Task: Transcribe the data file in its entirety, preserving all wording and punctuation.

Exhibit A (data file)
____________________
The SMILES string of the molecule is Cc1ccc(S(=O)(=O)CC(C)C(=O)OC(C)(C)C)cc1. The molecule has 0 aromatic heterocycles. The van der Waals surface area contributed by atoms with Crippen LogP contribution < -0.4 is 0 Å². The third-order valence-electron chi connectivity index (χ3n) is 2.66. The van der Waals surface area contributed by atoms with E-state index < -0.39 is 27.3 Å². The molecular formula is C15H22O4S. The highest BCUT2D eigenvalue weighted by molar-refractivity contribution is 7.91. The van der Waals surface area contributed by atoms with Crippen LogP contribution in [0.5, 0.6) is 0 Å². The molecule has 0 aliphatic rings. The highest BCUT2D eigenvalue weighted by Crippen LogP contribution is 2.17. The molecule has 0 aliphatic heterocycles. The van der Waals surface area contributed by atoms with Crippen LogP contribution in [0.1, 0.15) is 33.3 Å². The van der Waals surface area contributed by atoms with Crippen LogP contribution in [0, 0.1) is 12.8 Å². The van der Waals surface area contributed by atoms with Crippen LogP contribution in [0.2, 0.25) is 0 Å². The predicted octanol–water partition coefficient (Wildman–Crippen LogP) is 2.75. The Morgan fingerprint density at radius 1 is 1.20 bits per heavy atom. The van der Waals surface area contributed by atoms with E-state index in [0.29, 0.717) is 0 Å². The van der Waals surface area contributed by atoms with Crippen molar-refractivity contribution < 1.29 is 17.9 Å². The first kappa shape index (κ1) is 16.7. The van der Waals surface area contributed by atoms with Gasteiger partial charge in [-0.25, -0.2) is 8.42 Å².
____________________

The SMILES string of the molecule is Cc1ccc(S(=O)(=O)CC(C)C(=O)OC(C)(C)C)cc1. The molecule has 0 aromatic heterocycles. The van der Waals surface area contributed by atoms with Crippen LogP contribution < -0.4 is 0 Å². The third-order valence-electron chi connectivity index (χ3n) is 2.66. The van der Waals surface area contributed by atoms with E-state index < -0.39 is 27.3 Å². The molecular formula is C15H22O4S. The highest BCUT2D eigenvalue weighted by molar-refractivity contribution is 7.91. The van der Waals surface area contributed by atoms with Crippen LogP contribution in [0.5, 0.6) is 0 Å². The molecule has 0 aliphatic rings. The highest BCUT2D eigenvalue weighted by Crippen LogP contribution is 2.17. The molecule has 0 aliphatic heterocycles. The van der Waals surface area contributed by atoms with Crippen LogP contribution in [0.1, 0.15) is 33.3 Å². The van der Waals surface area contributed by atoms with Crippen LogP contribution in [0, 0.1) is 12.8 Å². The van der Waals surface area contributed by atoms with Crippen LogP contribution in [0.2, 0.25) is 0 Å². The predicted octanol–water partition coefficient (Wildman–Crippen LogP) is 2.75. The Morgan fingerprint density at radius 1 is 1.20 bits per heavy atom. The van der Waals surface area contributed by atoms with E-state index in [0.29, 0.717) is 0 Å². The van der Waals surface area contributed by atoms with Crippen molar-refractivity contribution < 1.29 is 17.9 Å². The first kappa shape index (κ1) is 16.7. The van der Waals surface area contributed by atoms with Gasteiger partial charge in [-0.25, -0.2) is 8.42 Å².